Once upon a time someone (more than one) may have thought that, in this digital age, the art of storytelling would die.
For those horrified at the thought, rest easy – there’s a happy ending.
In telling you this story, I am referencing a piece by Azadeh Williams who spoke to leading marketers/brand experts (from the United States, Australia and New Zealand) about what they are doing to improve the art of storytelling capability within their teams.
The pleasing thing is that not only was this a question considered worth asking, but also that all three experts rated storytelling so highly. Furthermore, journalists were applauded. (Disclaimer: I am a journalist.)
In response to Williams’ question, Ivanti (IT software company) chief marketing officer Steve Morton had this to say:
“The answer is simple. Hire journalists. We already have plenty of product experts, but it’s rare to find deep technical expertise and great communicators in the same person. Go find someone with a news background. You can always teach them the other stuff.”
Good journalists, he says, know how to get to the point, know the importance of connecting with an audience, respect deadlines, are naturally curious and know how to find the story behind the story. Journalists know that no-one cares about a product release, he says. But it’s likely they’ll find the associated emotion / the story - if there is one - and weave it in to something publishable.
Caroline Francis - the marketing director of NZ based company Jade Software – says fifty per cent of the company’s marketing team is made up of storytellers who write content audiences love.
“Whether it’s through a clever blog post, an opinion paper, physical direct mail, or email, relevant content that engages your audience will delight your sales team and deliver quality leads to the business.”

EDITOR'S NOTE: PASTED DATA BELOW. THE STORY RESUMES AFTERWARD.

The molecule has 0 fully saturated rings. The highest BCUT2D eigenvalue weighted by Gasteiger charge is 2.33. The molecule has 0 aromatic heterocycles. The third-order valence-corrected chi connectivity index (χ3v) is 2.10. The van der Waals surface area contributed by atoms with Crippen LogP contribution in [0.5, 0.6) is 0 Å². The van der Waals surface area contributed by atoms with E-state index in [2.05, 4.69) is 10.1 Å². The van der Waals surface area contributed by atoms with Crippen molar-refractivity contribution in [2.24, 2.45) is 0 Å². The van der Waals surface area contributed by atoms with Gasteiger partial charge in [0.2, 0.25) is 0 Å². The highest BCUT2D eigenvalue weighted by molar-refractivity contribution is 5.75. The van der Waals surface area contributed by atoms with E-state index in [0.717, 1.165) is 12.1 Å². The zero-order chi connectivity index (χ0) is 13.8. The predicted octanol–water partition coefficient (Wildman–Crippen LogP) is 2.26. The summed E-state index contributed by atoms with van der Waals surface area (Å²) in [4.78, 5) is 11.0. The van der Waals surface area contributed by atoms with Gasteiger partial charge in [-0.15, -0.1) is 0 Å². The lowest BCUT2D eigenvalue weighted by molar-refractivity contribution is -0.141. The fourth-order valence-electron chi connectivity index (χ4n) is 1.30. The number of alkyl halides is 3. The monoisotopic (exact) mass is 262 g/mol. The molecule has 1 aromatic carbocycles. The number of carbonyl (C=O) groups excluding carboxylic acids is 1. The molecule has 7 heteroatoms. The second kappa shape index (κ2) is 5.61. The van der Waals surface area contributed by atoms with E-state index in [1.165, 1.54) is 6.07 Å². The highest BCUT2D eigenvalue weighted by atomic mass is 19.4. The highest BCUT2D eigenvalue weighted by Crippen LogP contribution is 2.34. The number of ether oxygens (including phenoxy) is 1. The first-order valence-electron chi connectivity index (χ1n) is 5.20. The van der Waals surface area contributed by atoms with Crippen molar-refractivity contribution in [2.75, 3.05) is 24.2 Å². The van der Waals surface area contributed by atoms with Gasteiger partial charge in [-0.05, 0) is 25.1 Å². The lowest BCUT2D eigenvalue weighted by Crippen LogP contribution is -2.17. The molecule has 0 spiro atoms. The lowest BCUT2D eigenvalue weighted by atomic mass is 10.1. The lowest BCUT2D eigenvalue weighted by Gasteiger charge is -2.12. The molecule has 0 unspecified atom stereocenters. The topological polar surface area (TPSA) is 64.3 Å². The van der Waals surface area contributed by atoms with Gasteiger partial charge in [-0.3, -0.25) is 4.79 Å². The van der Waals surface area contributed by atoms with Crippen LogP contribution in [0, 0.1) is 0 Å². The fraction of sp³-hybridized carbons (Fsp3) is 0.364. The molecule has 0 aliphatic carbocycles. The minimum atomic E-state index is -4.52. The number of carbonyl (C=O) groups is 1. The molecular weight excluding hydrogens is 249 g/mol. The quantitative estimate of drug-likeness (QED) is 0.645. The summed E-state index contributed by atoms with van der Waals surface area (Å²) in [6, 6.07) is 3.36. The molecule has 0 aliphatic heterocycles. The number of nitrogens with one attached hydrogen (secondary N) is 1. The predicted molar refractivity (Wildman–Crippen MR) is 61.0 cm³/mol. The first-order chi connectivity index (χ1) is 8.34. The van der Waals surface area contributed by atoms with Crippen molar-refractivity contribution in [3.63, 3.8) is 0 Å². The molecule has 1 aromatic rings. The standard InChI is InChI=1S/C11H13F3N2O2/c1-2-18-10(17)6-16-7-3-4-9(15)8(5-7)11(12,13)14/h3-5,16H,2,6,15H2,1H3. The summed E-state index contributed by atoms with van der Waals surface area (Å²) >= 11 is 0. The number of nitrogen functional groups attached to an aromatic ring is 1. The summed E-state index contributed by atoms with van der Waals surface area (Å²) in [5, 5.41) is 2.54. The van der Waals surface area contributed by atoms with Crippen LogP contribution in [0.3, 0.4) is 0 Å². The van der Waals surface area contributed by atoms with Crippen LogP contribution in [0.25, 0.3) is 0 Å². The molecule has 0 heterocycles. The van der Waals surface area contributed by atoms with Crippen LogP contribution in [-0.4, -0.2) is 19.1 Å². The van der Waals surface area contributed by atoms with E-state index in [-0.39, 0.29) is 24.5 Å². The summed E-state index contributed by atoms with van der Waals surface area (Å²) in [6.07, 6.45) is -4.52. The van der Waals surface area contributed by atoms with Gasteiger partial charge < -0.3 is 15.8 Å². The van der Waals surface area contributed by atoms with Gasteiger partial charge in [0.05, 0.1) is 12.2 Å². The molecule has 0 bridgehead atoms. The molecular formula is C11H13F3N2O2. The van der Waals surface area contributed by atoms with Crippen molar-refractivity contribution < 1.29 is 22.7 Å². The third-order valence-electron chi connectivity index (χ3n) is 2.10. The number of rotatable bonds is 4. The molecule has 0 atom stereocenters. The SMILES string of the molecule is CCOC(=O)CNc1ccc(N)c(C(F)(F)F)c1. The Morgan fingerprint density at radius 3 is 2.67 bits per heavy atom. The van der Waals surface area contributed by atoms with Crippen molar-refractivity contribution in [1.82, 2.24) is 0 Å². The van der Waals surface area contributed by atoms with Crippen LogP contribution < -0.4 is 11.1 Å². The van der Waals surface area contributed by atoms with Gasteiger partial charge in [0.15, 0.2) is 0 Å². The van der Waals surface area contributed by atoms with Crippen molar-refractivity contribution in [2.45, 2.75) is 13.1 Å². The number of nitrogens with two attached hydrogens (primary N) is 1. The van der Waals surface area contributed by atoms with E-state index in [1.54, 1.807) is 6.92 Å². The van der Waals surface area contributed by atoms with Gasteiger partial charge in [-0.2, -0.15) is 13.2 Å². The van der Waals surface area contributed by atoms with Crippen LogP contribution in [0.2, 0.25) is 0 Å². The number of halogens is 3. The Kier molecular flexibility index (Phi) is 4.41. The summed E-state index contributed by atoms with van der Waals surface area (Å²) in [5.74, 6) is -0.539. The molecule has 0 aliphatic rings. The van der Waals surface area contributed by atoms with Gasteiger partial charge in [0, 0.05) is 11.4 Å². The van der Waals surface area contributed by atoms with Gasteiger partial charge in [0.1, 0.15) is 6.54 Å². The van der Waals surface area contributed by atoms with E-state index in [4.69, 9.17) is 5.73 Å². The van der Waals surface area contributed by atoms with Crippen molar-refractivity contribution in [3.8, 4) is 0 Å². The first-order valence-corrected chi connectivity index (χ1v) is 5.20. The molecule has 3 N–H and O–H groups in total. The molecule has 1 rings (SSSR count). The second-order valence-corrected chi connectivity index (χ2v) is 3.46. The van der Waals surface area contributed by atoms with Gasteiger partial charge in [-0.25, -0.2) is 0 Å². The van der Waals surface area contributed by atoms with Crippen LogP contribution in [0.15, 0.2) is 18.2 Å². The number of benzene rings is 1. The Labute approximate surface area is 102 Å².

Good writers add colour to content, she adds.
Gone are the days, she says, of telling people about your product through glossy brochures and Web content and expecting them to buy.
“Content is now king and the art of good storytelling through digital and offline mediums lies behind this”.
Williams also spoke to Graham White of Australia’s Howorth, Ogilvy PR’s. (White is the group managing director of this specialist business and technology communications agency).
He says that with the huge pressures faced by in-house marketing and communications teams, agencies have a more vital role to play than ever as clients shift their focus away from corporate messaging to credible storytelling.
“We’re hiring journalists, videographers and other specialists to produce high-quality content that will resonate with the intended audiences,” he says.
The art of brand storytelling was deemed by CMO to be a leading issue for chief marketing officers to consider. CMO is the newest media title from IDG Communications, the world’s leading technology media, events and research company. Azadeh Williams’ article appeared in that publication.
By Monique Balvert-O’Connor